This is the year 12 lucky cities in the US will experience standards-based mobile 5G from AT&T (NYSE: T), making it the first carrier in the country to do so.
AT&T 5G Rollout Cities
The announcement comes just two months after AT&T carried out its first fixed wireless trial at Magnolia Market at the Silos in Waco. And not surprisingly, Waco is one of the 12 cities which will take part in the deployment by the end of 2018. Parts of Atlanta and Dallas along with Waco will be the first three cities for the deployment.
Small businesses, such as Magnolia Market, will benefit greatly from the fast speeds, low latency and capabilities requiring the persistent internet connection of 5G. The technology is going to allow owners to increase their digital capability and presence by deploying more services and interactive rich media content.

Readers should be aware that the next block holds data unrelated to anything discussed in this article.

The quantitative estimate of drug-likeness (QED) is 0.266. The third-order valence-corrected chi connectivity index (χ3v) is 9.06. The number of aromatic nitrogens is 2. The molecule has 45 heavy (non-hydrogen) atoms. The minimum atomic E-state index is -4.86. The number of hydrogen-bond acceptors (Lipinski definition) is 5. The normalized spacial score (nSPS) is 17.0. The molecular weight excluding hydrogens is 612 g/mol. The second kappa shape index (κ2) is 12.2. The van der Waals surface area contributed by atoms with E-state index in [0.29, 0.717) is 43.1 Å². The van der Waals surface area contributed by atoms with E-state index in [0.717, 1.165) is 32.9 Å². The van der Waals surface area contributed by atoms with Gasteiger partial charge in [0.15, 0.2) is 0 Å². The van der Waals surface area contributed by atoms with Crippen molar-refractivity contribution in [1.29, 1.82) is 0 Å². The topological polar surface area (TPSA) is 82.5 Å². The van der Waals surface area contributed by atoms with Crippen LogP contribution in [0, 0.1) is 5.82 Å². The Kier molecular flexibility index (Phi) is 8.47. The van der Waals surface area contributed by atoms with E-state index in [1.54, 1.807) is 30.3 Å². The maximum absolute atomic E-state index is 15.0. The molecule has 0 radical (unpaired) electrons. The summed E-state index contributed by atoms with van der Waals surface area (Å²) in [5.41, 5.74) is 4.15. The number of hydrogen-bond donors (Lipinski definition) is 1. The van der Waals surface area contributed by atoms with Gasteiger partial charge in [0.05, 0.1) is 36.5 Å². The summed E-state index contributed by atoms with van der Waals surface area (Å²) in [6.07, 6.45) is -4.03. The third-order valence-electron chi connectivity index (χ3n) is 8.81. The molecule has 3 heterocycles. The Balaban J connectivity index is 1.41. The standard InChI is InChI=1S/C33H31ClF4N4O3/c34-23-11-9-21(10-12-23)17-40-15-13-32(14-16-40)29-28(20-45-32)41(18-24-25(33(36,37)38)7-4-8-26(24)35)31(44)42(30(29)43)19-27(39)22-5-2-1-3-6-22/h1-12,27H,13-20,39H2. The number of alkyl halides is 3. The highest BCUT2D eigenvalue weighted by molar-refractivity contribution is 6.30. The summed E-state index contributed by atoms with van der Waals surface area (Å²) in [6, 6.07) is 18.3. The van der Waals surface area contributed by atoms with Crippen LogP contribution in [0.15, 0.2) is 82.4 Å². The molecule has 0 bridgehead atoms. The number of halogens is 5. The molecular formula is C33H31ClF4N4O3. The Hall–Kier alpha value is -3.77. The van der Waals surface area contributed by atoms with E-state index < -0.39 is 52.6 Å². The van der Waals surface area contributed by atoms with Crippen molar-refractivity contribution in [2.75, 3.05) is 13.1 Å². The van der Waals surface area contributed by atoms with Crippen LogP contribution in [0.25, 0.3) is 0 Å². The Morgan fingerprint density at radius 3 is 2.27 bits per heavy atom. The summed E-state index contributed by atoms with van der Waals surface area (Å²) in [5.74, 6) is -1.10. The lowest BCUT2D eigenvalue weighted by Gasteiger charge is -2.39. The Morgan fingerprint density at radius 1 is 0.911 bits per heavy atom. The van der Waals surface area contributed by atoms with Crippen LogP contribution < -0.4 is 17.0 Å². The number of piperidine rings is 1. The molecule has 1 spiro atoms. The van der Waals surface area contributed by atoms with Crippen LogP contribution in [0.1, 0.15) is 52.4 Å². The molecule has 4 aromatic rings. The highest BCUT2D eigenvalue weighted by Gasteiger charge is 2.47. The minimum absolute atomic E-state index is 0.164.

The standard-based 5G identification is meant to distinguish services such as AT&T’s own “5G Evolution” and others like it from other carriers which are not true 5G. The new deployments will be based on 3GPP standards and operate over mmWave spectrum.
Igal Elbaz, senior vice president of Wireless Network Architecture, and Design, said in a press release, “After significantly contributing to the first phase of 5G standards, conducting multi-city trials, and literally transforming our network for the future, we’re planning to be the first carrier to deliver standards-based mobile 5G — and do it much sooner than most people thought possible.”
Hitting Peak Speeds and Devices
The theoretical peak speeds of 5G approach multiple gigabits per second, and AT&T says it expects to reach those speeds and the lower latency rates the technology offers as the network grows. But in order to experience these capabilities, new smartphones have to hit the market.
The announcement from AT&T comes before the availability of consumer 5G devices. The Verge has reported Qualcomm is working with phone companies and carriers to release 5G devices in 2019. This, of course, doesn’t match AT&T’s timeline for the trials, so both sides will have to coordinate their launch with more thought.